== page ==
Q&A: Sam Miller talks about programming the River to River Festival

Sam Miller, president of the Lower Manhattan Cultural Council, talks about how dance brings new life to Governors Island and lower Manhattan

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Trisha Brown Dance Company is part of the River to River Festival

Trisha Brown Dance Company is part of the River to River Festival CYRILLE GUIR


This River to River Festival is back with an exciting lineup that includes Wally Cardona and Jennifer Lacey, the Trisha Brown Dance Company, Eiko, Maria Hassabi and Reggie Wilson. Sam Miller, president of the Lower Manhattan Cultural Council, talks about his plan going into this year and looking to the future.

Dance artists seeking nontraditional spaces have a history in New York City, and no one has done more to fulfill that need—at least on Governors Island and in lower Manhattan—than Sam Miller. As the esteemed president of the Lower Manhattan Cultural Council, Miller masterminds the River to River Festival, which brings sophisticated dance to atypical venues. But these aren’t just one-off affairs; part of the point of the festival is to provide choreographers and groups—including Wally Cardona and Jennifer Lacey, the Trisha Brown Dance Company, Eiko, Maria Hassabi and Reggie Wilson—opportunities to expand their theatrical experiences. In showing new versions of past productions, the art deepens. It’s reciprocal for audiences too. What is the role of River to River in a changing downtown? Miller spoke about the role artists can play.

How did you think about changing River to River this year?
Each year, I try to build on the year before, because it’s an idea that has to be proved and improved. This is the second year for the extended-life artists, and we are developing a new version of it, so I’m thinking about the future of that program. At the same time, we’re developing a whole building at Governors Island over the next two years. We’ve been in a third of it—about 15,000 square feet—and I’ve received approval from the Trust for Governors Island to develop the whole building. The Trisha Brown Dance Company is not part of extended life, but what we did with Trisha in 2012, when the company was in residence, is emblematic of the kind of role the island can play as we go forward. This year, there will be the exhibit around Trisha’s work and the company will perform on Pier 15. In my head, I was thinking not only about how extended life has evolved, but also—in relationship to dance—what role Governors Island island plays in the development of work that can be seen both on the island and elsewhere in lower Manhattan. The Trisha Brown Dance Company is very much part of this idea of how we can support the development, contextualization and presentation of work. Originally when we worked with Trisha Brown, the company was headed to the [Park Avenue] Armory. This year, they’ve been doing a proscenium tour, but we talked to them about looking at Trisha’s seminal role in thinking about the built environment: lower Manhattan as your venue. These two things are playing out: You have Reggie Wilson, Vanessa Anspaugh, Okwui Okpokwasili and Eiko all presenting their work in the festival on Governors Island. Wally and Maria, Enrico Wey, Souleymane [Badolo] and Tere O’Connor have had their residencies there and are presenting at other places. But what’s really exciting to me is that both Eiko and Okwui are showing their work on the first floor of Governors Island, which is our new floor.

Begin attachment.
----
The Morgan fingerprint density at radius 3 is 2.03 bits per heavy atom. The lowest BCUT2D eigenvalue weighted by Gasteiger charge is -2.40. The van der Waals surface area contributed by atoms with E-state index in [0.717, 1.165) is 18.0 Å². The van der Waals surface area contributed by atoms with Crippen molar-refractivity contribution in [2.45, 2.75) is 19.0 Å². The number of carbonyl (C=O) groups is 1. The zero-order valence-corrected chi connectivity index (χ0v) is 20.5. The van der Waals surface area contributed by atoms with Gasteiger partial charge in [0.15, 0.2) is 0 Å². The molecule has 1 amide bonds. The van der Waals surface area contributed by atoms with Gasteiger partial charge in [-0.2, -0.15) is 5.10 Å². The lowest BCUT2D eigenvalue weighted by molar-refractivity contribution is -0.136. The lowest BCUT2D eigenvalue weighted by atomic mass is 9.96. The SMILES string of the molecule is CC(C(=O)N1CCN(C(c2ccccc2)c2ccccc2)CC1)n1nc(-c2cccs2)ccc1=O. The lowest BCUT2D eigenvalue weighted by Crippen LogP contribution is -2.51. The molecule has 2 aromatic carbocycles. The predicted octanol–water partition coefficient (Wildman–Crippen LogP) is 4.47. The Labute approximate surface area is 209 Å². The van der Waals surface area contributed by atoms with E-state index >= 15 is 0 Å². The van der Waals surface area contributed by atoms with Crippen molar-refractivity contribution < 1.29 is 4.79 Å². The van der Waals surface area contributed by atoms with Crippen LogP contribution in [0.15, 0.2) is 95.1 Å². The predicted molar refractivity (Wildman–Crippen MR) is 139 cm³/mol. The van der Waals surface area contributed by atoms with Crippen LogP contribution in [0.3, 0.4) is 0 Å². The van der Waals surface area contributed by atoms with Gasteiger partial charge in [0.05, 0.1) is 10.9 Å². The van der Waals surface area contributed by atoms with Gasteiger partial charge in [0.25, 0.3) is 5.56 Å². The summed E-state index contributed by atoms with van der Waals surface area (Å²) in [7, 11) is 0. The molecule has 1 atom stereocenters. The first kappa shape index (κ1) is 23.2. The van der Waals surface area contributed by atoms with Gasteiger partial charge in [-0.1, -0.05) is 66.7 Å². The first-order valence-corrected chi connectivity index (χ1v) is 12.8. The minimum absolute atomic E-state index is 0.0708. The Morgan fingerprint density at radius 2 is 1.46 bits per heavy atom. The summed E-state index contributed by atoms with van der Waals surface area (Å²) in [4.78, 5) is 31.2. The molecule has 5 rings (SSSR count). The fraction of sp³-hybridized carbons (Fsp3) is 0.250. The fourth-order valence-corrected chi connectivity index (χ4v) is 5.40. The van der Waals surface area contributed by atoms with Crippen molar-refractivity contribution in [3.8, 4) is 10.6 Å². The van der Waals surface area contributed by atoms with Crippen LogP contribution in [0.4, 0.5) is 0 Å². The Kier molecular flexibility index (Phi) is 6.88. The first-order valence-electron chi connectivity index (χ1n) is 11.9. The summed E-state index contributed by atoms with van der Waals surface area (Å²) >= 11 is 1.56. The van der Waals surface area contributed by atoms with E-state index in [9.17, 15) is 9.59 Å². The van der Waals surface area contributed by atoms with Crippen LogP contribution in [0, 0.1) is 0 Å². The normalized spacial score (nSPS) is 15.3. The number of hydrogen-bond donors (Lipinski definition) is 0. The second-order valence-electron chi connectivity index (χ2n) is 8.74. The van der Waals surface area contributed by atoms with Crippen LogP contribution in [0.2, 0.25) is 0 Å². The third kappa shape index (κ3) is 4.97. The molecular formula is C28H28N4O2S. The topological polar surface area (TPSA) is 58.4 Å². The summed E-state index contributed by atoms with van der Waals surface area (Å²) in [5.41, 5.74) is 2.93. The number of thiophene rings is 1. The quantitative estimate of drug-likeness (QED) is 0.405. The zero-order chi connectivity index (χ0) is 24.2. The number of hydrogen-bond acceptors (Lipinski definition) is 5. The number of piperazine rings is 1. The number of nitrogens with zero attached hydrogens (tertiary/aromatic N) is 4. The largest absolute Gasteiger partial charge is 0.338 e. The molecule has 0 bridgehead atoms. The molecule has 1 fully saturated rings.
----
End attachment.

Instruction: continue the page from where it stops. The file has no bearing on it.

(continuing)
Did they choose it? Did you guide them?